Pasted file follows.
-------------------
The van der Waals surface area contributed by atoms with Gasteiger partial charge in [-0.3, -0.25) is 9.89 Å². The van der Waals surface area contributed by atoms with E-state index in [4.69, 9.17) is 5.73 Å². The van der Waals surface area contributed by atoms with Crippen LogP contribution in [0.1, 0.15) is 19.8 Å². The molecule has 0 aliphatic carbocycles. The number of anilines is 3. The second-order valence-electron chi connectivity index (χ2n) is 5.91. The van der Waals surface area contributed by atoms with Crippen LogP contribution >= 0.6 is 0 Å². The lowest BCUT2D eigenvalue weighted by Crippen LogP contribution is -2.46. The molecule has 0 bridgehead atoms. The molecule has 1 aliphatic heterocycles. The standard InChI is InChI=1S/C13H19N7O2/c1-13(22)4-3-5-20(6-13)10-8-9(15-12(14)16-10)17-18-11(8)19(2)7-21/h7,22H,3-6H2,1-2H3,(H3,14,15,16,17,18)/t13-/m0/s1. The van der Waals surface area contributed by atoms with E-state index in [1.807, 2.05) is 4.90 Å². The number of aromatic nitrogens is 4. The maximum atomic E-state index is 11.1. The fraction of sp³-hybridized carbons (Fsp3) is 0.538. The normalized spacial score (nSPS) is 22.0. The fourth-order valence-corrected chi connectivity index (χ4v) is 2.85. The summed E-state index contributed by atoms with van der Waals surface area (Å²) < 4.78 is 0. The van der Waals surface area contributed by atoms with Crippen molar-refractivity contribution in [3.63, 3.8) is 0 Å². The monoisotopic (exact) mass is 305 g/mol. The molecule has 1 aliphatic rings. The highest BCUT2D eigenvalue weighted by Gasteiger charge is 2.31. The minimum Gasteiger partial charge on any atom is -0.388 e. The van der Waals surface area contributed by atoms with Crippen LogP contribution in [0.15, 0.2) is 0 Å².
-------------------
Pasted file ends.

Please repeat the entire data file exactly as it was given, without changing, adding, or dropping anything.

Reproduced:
The van der Waals surface area contributed by atoms with Gasteiger partial charge in [-0.3, -0.25) is 9.89 Å². The van der Waals surface area contributed by atoms with E-state index in [4.69, 9.17) is 5.73 Å². The van der Waals surface area contributed by atoms with Crippen LogP contribution in [0.1, 0.15) is 19.8 Å². The molecule has 0 aliphatic carbocycles. The number of anilines is 3. The second-order valence-electron chi connectivity index (χ2n) is 5.91. The van der Waals surface area contributed by atoms with Crippen LogP contribution >= 0.6 is 0 Å². The lowest BCUT2D eigenvalue weighted by Crippen LogP contribution is -2.46. The molecule has 0 bridgehead atoms. The molecule has 1 aliphatic heterocycles. The standard InChI is InChI=1S/C13H19N7O2/c1-13(22)4-3-5-20(6-13)10-8-9(15-12(14)16-10)17-18-11(8)19(2)7-21/h7,22H,3-6H2,1-2H3,(H3,14,15,16,17,18)/t13-/m0/s1. The van der Waals surface area contributed by atoms with E-state index in [1.807, 2.05) is 4.90 Å². The number of aromatic nitrogens is 4. The maximum atomic E-state index is 11.1. The fraction of sp³-hybridized carbons (Fsp3) is 0.538. The normalized spacial score (nSPS) is 22.0. The fourth-order valence-corrected chi connectivity index (χ4v) is 2.85. The summed E-state index contributed by atoms with van der Waals surface area (Å²) < 4.78 is 0. The van der Waals surface area contributed by atoms with Crippen molar-refractivity contribution in [3.63, 3.8) is 0 Å². The monoisotopic (exact) mass is 305 g/mol. The molecule has 1 aliphatic rings. The highest BCUT2D eigenvalue weighted by Gasteiger charge is 2.31. The minimum Gasteiger partial charge on any atom is -0.388 e. The van der Waals surface area contributed by atoms with Crippen LogP contribution in [0.15, 0.2) is 0 Å².